Repression flywheel gains momentum in Georgia
27 May, 2011 01:05
Freedom of speech carried a dear price for the Georgian opposition, which attempted to perform an unsanctioned nocturnal rally in the center of the capital – only to find out the truth hides within a police club.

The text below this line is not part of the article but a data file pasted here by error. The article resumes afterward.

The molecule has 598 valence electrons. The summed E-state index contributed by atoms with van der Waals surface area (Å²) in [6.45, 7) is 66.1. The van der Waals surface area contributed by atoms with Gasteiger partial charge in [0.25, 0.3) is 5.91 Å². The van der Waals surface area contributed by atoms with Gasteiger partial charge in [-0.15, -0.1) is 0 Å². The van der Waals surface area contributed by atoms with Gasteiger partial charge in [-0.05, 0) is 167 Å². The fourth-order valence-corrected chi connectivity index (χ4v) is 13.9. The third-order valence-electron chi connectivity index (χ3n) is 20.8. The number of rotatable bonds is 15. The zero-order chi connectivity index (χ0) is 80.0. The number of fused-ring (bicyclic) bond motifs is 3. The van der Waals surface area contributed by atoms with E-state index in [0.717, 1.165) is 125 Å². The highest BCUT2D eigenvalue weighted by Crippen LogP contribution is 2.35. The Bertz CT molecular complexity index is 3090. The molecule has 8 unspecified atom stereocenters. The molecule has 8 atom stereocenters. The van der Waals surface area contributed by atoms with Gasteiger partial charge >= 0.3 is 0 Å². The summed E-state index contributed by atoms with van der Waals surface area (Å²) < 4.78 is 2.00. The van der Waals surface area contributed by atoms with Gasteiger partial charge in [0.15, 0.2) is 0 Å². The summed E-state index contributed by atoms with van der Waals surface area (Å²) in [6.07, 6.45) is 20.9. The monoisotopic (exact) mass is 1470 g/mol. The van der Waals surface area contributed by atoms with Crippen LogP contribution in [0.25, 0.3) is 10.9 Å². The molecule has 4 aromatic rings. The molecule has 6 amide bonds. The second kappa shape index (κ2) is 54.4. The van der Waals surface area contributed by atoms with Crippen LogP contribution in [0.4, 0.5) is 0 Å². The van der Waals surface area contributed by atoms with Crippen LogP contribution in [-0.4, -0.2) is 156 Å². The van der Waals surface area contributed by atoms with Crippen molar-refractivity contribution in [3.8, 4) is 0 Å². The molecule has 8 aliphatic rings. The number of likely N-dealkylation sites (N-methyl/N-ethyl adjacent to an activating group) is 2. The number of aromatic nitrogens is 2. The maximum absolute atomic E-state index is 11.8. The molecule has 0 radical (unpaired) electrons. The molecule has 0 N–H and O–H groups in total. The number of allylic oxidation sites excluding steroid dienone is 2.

Thousands have taken part in five days of protests calling for President Mikhail Saakashvili to resign. On Thursday night, they were dispersed by armed policemen ahead of an Independence Day military parade. Dozens ended up in hospitals, and almost 100 in jail.Moscow says the violent crackdown on mass protests in Georgia is a blatant abuse of human rights and is demanding an international investigation.On Thursday night the center of Tbilisi became a battleground, with thousands of armed riot police closing in on all sides and angry protestors letting out war cries.The scene outside the Parliament building, in the vicinity of which the nasty fighting took place, now looks very different – clean and decorated, whereas less than 24 hours ago the entire area was chaos, as violent clashes broke out when police dispersed the protesters.Tear gas filled the streets as police quickly moved among the disorientated crowd, firing rubber bullets and throwing people to the ground.A police officer took aim at an RT cameraman, luckily realizing in time it was the media.Others were not so lucky, including Spanish RT correspondent Diego Marin, who was caught up in the confusion.“The policeman appears – okay. They were very aggressive with the people, they started to hit all the people. Suddenly I felt pain in my stomach and realized they had hit me with some kind of bullet. This was a rubber bullet, and they hit me and I started to run,” Marin recalled.With police vastly outnumbering protestors, the operation was fast and severe. As the dust settles, the struggle continues.Many are searching hospitals for relatives and friends – but they are meeting resistance.“We told them we came to find 15 men aged between 20 and 40,” said the mother of one of the disappeared young men, Khatuna Svimonishvili. “We are looking for them, and we don’t know where they are. We come to the hospitals, but they won't let us in, and they won't give us any information, telling us to ask the police.”Over 90 people have now been placed under what is being called administrative arrest. It carries a penalty of up to two months in prison.The leader of the rally, though, managed to escape the mayhem in a convoy, her calls to fight to the end drowned out by the reality of events.“I can’t trust anyone anymore, I'll never come to a protest rally again, I just want to be safe and alive,” said one of the wounded protestors.At the military parade for Independence Day, Saakashvilli spoke of supporting freedom of speech for all Georgians, but many protestors paid a high price for trying to have their say.